By Barbara Drosey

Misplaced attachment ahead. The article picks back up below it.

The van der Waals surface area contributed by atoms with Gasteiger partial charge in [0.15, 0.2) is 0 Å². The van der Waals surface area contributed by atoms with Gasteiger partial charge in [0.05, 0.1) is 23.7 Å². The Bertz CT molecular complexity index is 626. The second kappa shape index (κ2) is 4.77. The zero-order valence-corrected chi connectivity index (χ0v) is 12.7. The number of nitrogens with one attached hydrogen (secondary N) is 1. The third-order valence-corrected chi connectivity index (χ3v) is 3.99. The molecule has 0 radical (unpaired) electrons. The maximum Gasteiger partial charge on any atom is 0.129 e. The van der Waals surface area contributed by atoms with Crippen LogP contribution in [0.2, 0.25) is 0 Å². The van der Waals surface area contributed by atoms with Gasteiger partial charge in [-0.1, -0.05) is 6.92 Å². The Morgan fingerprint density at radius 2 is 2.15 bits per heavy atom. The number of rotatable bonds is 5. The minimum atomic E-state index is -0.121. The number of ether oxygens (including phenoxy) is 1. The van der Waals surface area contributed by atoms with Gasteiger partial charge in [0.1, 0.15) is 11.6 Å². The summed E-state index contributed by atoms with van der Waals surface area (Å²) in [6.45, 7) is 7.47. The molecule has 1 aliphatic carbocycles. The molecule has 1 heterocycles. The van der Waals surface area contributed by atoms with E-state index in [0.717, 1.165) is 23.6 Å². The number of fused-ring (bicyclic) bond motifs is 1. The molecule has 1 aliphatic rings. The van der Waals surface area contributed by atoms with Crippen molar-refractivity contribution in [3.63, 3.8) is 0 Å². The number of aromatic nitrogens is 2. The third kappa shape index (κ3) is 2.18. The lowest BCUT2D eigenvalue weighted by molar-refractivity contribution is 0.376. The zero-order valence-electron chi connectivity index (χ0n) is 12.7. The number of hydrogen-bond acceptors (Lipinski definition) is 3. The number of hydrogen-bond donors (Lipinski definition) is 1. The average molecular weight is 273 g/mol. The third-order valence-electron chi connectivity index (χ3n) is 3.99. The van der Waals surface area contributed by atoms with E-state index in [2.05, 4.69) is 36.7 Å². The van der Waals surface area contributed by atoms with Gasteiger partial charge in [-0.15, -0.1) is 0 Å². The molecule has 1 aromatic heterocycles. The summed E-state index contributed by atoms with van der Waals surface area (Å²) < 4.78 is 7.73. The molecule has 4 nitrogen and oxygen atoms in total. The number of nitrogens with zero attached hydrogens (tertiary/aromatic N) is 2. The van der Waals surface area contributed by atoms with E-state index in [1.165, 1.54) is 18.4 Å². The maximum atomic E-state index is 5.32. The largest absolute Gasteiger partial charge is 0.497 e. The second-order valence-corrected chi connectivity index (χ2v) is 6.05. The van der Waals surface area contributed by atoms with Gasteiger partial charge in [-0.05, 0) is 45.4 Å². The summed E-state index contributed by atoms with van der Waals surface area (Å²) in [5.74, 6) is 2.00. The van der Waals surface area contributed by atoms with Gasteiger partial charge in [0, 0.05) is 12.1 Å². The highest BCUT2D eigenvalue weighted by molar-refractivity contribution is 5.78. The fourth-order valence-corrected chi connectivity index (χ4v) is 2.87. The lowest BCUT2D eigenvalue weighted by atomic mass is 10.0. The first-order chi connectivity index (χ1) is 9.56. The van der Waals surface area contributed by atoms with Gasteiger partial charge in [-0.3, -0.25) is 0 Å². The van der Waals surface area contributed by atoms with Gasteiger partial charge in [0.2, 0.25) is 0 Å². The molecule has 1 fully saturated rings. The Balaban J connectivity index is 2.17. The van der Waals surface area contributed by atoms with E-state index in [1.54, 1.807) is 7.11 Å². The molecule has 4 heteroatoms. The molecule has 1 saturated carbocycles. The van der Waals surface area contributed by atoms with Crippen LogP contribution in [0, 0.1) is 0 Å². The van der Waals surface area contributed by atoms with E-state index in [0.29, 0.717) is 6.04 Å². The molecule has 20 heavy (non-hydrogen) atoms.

Obstructive sleep apnea affects a disproportionate number of children with Down syndrome – 40 to 50 percent – compared to the 3 to 5 percent of their typically developing peers who are affected. Obstructive sleep apnea occurs more frequently during REM sleep, a sleep stage during which the body is completely relaxed, allowing the upper airways to become partially or completely blocked. Children with Down syndrome have midfacial hypoplasia, enlarged tongues, and baseline low muscle tone, all of which make them more prone to obstructive sleep apnea. These repeated obstructions in breathing can cause oxygen deprivation, carbon dioxide retention, and repeated awakenings that prevent children from getting a good night’s sleep.